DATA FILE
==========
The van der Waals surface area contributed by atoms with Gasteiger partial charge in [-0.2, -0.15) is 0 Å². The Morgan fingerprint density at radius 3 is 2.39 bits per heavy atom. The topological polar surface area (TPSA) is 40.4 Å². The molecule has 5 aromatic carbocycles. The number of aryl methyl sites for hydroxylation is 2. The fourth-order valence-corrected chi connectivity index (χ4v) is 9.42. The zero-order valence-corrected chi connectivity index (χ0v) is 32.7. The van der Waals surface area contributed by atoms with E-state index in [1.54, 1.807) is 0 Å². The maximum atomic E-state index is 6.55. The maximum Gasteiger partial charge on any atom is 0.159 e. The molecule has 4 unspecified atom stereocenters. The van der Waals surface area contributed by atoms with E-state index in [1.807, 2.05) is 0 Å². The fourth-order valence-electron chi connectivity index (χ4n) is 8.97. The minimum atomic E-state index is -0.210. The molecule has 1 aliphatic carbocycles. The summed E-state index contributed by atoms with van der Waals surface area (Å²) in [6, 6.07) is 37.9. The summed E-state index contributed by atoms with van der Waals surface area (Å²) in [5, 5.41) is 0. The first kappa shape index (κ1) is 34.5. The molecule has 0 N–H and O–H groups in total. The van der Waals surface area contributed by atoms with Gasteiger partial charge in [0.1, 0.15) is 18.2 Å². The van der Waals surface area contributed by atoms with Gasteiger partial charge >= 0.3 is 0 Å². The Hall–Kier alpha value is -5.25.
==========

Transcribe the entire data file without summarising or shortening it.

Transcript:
The van der Waals surface area contributed by atoms with Gasteiger partial charge in [-0.2, -0.15) is 0 Å². The Morgan fingerprint density at radius 3 is 2.39 bits per heavy atom. The topological polar surface area (TPSA) is 40.4 Å². The molecule has 5 aromatic carbocycles. The number of aryl methyl sites for hydroxylation is 2. The fourth-order valence-corrected chi connectivity index (χ4v) is 9.42. The zero-order valence-corrected chi connectivity index (χ0v) is 32.7. The van der Waals surface area contributed by atoms with E-state index in [1.54, 1.807) is 0 Å². The maximum atomic E-state index is 6.55. The maximum Gasteiger partial charge on any atom is 0.159 e. The molecule has 4 unspecified atom stereocenters. The van der Waals surface area contributed by atoms with E-state index in [1.807, 2.05) is 0 Å². The fourth-order valence-electron chi connectivity index (χ4n) is 8.97. The minimum atomic E-state index is -0.210. The molecule has 1 aliphatic carbocycles. The summed E-state index contributed by atoms with van der Waals surface area (Å²) in [6, 6.07) is 37.9. The summed E-state index contributed by atoms with van der Waals surface area (Å²) in [5, 5.41) is 0. The first kappa shape index (κ1) is 34.5. The molecule has 0 N–H and O–H groups in total. The van der Waals surface area contributed by atoms with Gasteiger partial charge in [0.1, 0.15) is 18.2 Å². The van der Waals surface area contributed by atoms with Gasteiger partial charge >= 0.3 is 0 Å². The Hall–Kier alpha value is -5.25.